STAR WARS - JEDI: FALLEN ORDER
JEDI: FALLEN ORDER is about one quarter of a really great game.
The premise is terrific: It’s five years after the end of the Clone Wars and the purge of the Jedi Order. Most Jedi have been killed, and the rest have gone into exile across the galaxy. The Empire reigns with an iron fist. Deadly inquisitors and their leader, The Second Sister, roam the far reaches of occupied space hunting down remaining Force-sensitive people. On a junker planet, young Cal Kestis, a former Padawan who survived the purge, makes a living tearing down the remains of the Clone Wars for precious metals and spare parts. As always, The Force intervenes, and Cal is soon put on a path to rebuild the Jedi Order with the help of a gambling addicted pilot called Greeze, and a mysterious figure known as Cere, who has renounced the ways of the Jedi.
The beginning has promise of everything that a STAR WARS adventure should have. New planets, more expansive lore about The Force, a ragtag group of underdogs fighting the odds. All of it just works, and it’s been so long since we had a good game in this universe that it feels like a taste of cool, fresh water after a particularly long drought. Even the nagging feeling at the back of your head – that Cal is essentially just another bland white male protagonist in an endless series of them – is easily silenced simply because it’s so fun to play a STAR WARS game again.
It helps that all of this looks and sounds the part. Ben Burtt, a STAR WARS veteran since the very beginning, is on board to create the wonderful soundscape for the game. Everything from the snap of the blasters to the humm of the lightsabers is just right. BD-1, the droid companion who joins you on the journey, is a charming invention entirely at home with the likes of R2-D2 and BB-8. The soundtrack is a mix of riffs on John Williams’ classic scores, and for the most part works just fine. It never really stands out as its own thing, but that’s not necessarily a bad thing.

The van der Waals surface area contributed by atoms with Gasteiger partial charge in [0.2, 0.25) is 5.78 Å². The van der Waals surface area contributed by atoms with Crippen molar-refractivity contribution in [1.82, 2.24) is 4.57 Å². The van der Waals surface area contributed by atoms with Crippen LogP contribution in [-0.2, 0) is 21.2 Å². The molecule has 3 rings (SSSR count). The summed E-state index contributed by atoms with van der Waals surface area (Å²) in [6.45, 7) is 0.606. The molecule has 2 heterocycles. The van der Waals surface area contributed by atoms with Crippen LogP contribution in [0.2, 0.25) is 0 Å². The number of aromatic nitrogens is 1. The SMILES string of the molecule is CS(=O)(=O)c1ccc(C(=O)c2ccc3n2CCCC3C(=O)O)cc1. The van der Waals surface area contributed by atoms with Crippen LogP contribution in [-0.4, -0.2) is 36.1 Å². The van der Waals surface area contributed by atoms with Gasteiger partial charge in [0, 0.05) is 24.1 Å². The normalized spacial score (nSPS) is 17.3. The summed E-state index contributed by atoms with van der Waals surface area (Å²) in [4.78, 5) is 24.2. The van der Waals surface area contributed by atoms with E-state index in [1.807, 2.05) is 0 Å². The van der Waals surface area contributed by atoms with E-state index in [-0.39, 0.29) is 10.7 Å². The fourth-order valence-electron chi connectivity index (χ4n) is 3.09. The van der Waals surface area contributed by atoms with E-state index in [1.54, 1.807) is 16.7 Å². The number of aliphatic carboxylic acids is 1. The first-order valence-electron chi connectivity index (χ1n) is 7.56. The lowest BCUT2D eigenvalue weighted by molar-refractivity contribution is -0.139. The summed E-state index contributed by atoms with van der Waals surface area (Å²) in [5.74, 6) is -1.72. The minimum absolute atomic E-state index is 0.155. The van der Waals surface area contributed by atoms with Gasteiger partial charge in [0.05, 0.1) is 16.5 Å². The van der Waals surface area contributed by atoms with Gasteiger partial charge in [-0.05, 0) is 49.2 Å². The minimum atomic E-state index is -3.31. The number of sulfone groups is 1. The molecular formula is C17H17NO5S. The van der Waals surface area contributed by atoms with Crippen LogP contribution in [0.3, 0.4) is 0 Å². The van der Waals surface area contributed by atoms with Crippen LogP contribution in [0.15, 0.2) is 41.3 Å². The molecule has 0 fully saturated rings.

Where everything does start to fall down is gameplay. After the initial rush of being back in the STAR WARS universe, the realization starts to sink in; this isn’t fun to play at all. The design sits somewhere between DARK SOULS and SEKIRO, both expertly made games, but seems to be wholly unaware of what made those two work. Most of the combat is built around dodging, parrying, and blocking. Going into any scenario offensively is almost always an easy way to get yourself killed. Even a normal stormtrooper (apparently expert marksman in this version of the story) takes a few hits to die in the beginning. It’s such a buzzkill to go into battle expecting the kind of visceral thrill of the Prequel Trilogy swordplay, and be blocked and pummeled by a random guard with an electric prod.